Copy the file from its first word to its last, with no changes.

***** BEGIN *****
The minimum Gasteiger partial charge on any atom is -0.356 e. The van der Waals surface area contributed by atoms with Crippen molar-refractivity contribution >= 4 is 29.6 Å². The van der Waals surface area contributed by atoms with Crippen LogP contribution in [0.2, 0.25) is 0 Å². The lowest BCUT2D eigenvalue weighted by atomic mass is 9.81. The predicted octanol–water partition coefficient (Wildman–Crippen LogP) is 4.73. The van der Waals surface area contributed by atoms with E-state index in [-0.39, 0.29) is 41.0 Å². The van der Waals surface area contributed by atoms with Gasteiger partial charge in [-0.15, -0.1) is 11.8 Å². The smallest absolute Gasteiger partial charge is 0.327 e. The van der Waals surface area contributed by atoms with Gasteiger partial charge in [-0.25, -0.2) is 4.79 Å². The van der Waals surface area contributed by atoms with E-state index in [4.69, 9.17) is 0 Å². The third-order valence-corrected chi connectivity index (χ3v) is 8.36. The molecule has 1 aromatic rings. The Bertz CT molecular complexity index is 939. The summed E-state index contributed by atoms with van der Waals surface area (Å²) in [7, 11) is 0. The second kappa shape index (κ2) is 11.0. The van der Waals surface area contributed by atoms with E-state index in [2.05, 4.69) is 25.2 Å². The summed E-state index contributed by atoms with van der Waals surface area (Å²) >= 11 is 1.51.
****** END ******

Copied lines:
The minimum Gasteiger partial charge on any atom is -0.356 e. The van der Waals surface area contributed by atoms with Crippen molar-refractivity contribution >= 4 is 29.6 Å². The van der Waals surface area contributed by atoms with Crippen LogP contribution in [0.2, 0.25) is 0 Å². The lowest BCUT2D eigenvalue weighted by atomic mass is 9.81. The predicted octanol–water partition coefficient (Wildman–Crippen LogP) is 4.73. The van der Waals surface area contributed by atoms with E-state index in [-0.39, 0.29) is 41.0 Å². The van der Waals surface area contributed by atoms with Gasteiger partial charge in [-0.15, -0.1) is 11.8 Å². The smallest absolute Gasteiger partial charge is 0.327 e. The van der Waals surface area contributed by atoms with Gasteiger partial charge in [-0.25, -0.2) is 4.79 Å². The van der Waals surface area contributed by atoms with E-state index in [4.69, 9.17) is 0 Å². The third-order valence-corrected chi connectivity index (χ3v) is 8.36. The molecule has 1 aromatic rings. The Bertz CT molecular complexity index is 939. The summed E-state index contributed by atoms with van der Waals surface area (Å²) in [7, 11) is 0. The second kappa shape index (κ2) is 11.0. The van der Waals surface area contributed by atoms with E-state index in [2.05, 4.69) is 25.2 Å². The summed E-state index contributed by atoms with van der Waals surface area (Å²) >= 11 is 1.51.